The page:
The U.S. Treasury Department and IRS today released for publication in the Federal Register final regulations (T.D. 9857) concerning the taxable income or loss of a taxpayer with respect to a “qualified business unit” (QBU) subject to section 987.
Today’s final regulations [PDF 358 KB] revise and adopt as final regulation, 2016 temporary regulations under Reg. sections 1.987-2T and 1.987-4T (relating to combinations and separations of QBUs) and Reg. section 1.987-12T (which requires the deferral of foreign currency gain or loss with respect to certain transactions), and withdraw Reg. section 1.987-7T (which provides a liquidation value methodology for allocating assets and liabilities of certain partnerships).
In December 2016, Treasury and the IRS released three sets of regulations—final, temporary, and proposed regulations—concerning the taxable income or loss of a taxpayer with respect to a “qualified business unit” (QBU) subject to section 987. The temporary regulations addressed the recognition and deferral of foreign currency gain or loss under section 987 with respect to a QBU in connection with certain QBU terminations and other transactions involving partnerships. The temporary regulations also contained numerous rules providing relief with respect to some of the administrative complexities of regulations proposed in 2006. Read TaxNewsFlash
Subsequent to the release of the temporary regulations, the IRS released a number of notices:
The preamble to today’s final regulations explains that the IRS and Treasury Department received one comment regarding the temporary regulations and several comments in response to Notice 2017-38 pertaining to the temporary regulations. The comments generally indicated that the 2016 final and temporary regulations “are unduly complex and present significant financial and compliance burdens for taxpayers subject to the 2016 final regulations.”
The preamble also states that finalizing the rules covered by today’s final regulations—while simultaneously deferring the applicability date of the 2016 final regulations and developing guidance to mitigate the complexity and administrative challenges associated with the 2016 final regulations—“appropriately balances taxpayers’ burdens with the need to prevent abuse under the 2016 final regulations or under another method of complying with section 987” before the 2016 final regulations are applicable. As noted in the preamble:
After consideration of all the comments, the regulations under §§1.987-2T, 1.987-4T, and 1.987-12T, as revised by this Treasury decision, are adopted as final regulations. In addition, the regulations under §1.987-7T are withdrawn.
The final regulations retain the applicability dates of the temporary regulations, as modified by Notice 2017-07, Notice 2017-57, and Notice 2018-57. The preamble states that delaying the applicability dates would have incentivized taxpayers to engage in selective recognition of section 987 losses.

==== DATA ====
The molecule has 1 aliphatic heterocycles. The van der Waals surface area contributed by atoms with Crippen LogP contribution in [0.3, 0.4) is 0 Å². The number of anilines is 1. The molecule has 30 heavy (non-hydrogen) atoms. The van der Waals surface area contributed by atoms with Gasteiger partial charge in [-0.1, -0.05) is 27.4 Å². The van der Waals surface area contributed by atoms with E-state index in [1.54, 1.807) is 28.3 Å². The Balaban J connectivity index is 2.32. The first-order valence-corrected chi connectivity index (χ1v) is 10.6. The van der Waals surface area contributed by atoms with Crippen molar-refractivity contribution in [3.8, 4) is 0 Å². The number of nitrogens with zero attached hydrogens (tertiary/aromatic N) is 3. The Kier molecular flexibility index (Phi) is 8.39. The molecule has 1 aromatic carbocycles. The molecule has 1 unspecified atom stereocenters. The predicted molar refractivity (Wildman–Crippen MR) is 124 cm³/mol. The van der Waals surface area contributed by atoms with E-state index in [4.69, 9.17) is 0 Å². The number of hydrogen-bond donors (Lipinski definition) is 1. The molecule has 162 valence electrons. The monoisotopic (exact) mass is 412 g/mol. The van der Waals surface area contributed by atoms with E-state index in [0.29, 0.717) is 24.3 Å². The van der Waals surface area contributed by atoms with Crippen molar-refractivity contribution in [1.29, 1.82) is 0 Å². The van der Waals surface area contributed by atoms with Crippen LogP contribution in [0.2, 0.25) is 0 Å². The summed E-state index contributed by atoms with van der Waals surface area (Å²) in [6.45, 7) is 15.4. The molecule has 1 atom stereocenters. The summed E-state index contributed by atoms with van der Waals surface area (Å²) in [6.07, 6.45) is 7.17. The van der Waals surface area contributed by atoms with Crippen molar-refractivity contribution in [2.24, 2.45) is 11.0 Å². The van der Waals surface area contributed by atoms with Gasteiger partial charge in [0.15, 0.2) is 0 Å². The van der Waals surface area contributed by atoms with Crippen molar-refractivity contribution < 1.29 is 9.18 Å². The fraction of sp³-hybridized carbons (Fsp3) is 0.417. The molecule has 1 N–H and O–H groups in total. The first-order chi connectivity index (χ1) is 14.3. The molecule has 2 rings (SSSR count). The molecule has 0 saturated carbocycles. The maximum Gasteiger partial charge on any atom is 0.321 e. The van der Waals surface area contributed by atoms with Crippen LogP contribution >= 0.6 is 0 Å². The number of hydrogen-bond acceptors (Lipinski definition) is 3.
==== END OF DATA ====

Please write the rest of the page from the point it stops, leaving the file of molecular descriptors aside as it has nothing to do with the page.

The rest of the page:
The preamble explains that Reg. section 1.987-7T is withdrawn because a more flexible approach is warranted on the interaction of those rules with the applicable rules in subchapter K; and in certain situations, the liquidation value percentage methodology in Reg. section 1.987-7T may be interpreted as applying in a way that inappropriately distorts the computation of section 987 gain or loss.
The preamble further notes that the IRS and Treasury are continuing to study the other provisions of the temporary regulations that are not specifically addressed by today’s final regulations—and specifically concerning comments that were received and that relate to rules in the 2016 final regulations. According to today’s release, comments received concerning the 2016 final regulations, and provisions of the temporary regulations that are not specifically addressed by these final regulations, are “beyond the scope of this rulemaking.” It is stated in the preamble that Treasury and the IRS will consider these comments in connection with any future guidance projects that concern the issues as discussed in the comments.
The KPMG logo and name are trademarks of KPMG International. KPMG International is a Swiss cooperative that serves as a coordinating entity for a network of independent member firms. KPMG International provides no audit or other client services. Such services are provided solely by member firms in their respective geographic areas. KPMG International and its member firms are legally distinct and separate entities. They are not and nothing contained herein shall be construed to place these entities in the relationship of parents, subsidiaries, agents, partners, or joint venturers. No member firm has any authority (actual, apparent, implied or otherwise) to obligate or bind KPMG International or any member firm in any manner whatsoever. The information contained in herein is of a general nature and is not intended to address the circumstances of any particular individual or entity. Although we endeavor to provide accurate and timely information, there can be no guarantee that such information is accurate as of the date it is received or that it will continue to be accurate in the future. No one should act on such information without appropriate professional advice after a thorough examination of the particular situation. For more information, contact KPMG's Federal Tax Legislative and Regulatory Services Group at: + 1 202 533 4366, 1801 K Street NW, Washington, DC 20006.